Apparently, by federal law, individuals in uniform must give the military salute when "The Star Spangled Banner" is playing.  I imagine this would include impromptu a capella versions.

Although Delta Airlines has clarified that the company has no official policy against singing the national anthem, it does sound like there could have been a calamity if the passengers had sung it.  There were people in uniform there to take Sergeant Wright's body off the plane.  By law, they would have had to salute.  The Honor Guard no doubt had standard operating procedures as to how they were to remove the body from the plane in a dignified manner.  From what I've read, it seems as though the Honor Guard "whisked" Sergeant Wright's body away in order to avoid colliding with protocol.  Moreover, passengers were asked to remain seated and one should not sing the anthem while seated (unless, for some reason, they can't stand).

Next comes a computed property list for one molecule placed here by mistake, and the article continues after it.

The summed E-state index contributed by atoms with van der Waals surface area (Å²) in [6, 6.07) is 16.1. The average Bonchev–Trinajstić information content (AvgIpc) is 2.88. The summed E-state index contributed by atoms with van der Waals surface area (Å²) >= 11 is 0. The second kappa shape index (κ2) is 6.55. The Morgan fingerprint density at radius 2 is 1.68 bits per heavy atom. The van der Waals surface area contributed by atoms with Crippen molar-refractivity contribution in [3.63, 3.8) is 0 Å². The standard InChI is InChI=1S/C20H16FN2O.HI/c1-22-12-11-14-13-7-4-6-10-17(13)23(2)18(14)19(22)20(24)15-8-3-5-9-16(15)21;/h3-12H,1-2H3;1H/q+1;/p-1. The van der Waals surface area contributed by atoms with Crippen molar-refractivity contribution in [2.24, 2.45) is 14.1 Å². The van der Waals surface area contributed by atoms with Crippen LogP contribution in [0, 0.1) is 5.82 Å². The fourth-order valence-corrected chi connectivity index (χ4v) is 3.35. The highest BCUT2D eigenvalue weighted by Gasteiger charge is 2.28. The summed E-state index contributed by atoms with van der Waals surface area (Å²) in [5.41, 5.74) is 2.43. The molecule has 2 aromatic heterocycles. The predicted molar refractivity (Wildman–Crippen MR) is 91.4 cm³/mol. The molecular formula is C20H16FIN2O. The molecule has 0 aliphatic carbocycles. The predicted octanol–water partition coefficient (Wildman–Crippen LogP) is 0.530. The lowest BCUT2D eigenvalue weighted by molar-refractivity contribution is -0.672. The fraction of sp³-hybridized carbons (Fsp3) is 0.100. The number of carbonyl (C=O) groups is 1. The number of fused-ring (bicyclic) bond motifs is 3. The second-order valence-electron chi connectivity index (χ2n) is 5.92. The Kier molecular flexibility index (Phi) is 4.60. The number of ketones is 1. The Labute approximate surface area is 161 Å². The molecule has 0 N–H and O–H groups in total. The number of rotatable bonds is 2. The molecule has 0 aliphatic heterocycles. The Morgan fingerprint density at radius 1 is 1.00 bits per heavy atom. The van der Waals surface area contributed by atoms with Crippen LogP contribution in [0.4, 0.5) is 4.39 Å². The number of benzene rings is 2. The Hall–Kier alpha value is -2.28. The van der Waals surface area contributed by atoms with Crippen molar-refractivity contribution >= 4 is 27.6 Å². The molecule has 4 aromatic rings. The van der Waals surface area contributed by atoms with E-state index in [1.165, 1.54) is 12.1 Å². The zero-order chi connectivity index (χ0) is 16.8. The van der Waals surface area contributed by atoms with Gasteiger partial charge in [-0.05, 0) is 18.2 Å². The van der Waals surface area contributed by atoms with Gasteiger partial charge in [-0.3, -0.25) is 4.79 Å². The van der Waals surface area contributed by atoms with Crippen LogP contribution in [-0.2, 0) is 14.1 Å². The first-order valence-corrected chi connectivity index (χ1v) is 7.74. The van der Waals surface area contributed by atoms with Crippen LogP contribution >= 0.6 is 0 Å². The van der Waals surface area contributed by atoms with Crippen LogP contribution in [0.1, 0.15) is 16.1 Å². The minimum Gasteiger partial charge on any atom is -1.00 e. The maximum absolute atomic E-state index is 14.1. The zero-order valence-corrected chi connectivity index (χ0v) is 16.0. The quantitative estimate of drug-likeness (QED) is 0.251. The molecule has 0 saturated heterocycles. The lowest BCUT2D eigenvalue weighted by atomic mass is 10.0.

Dr. Gaudry has posted a long public open letter on her Facebook page.  She writes that she doesn't plan to boycott Delta, which is to her credit.  I think her heart was probably in the right place, although as a singer myself, I must comment that "The Star Spangled Banner" is a difficult song to sing even if you CAN sing.  Many people probably would prefer that particular song to be left to the professionals, patriotism notwithstanding, especially if they are trapped in a metal tube with a bunch of other people (who probably can't sing and don't know the words).  Moreover, the national anthem is not even traditionally sung at military funerals.  Instead, "Taps" is played.

I have spent my whole life around military folks and I know that many of them take their patriotism and military protocol very seriously.  My own sweet husband, himself a retired Army officer, stood at attention in our hotel room in Glasgow when a bagpiper started playing patriotic songs.  Now, I'm sure he was half kidding... or maybe not, because I know Bill and I know how proper he is when it comes to these things.  When we lived at Fort Belvoir, we had an American flag and every night at 5:00, I had to bring it inside because we didn't have a spotlight for it.  The minute it started to fray, Bill would dutifully go out and purchase another one and respectfully dispose of the old one.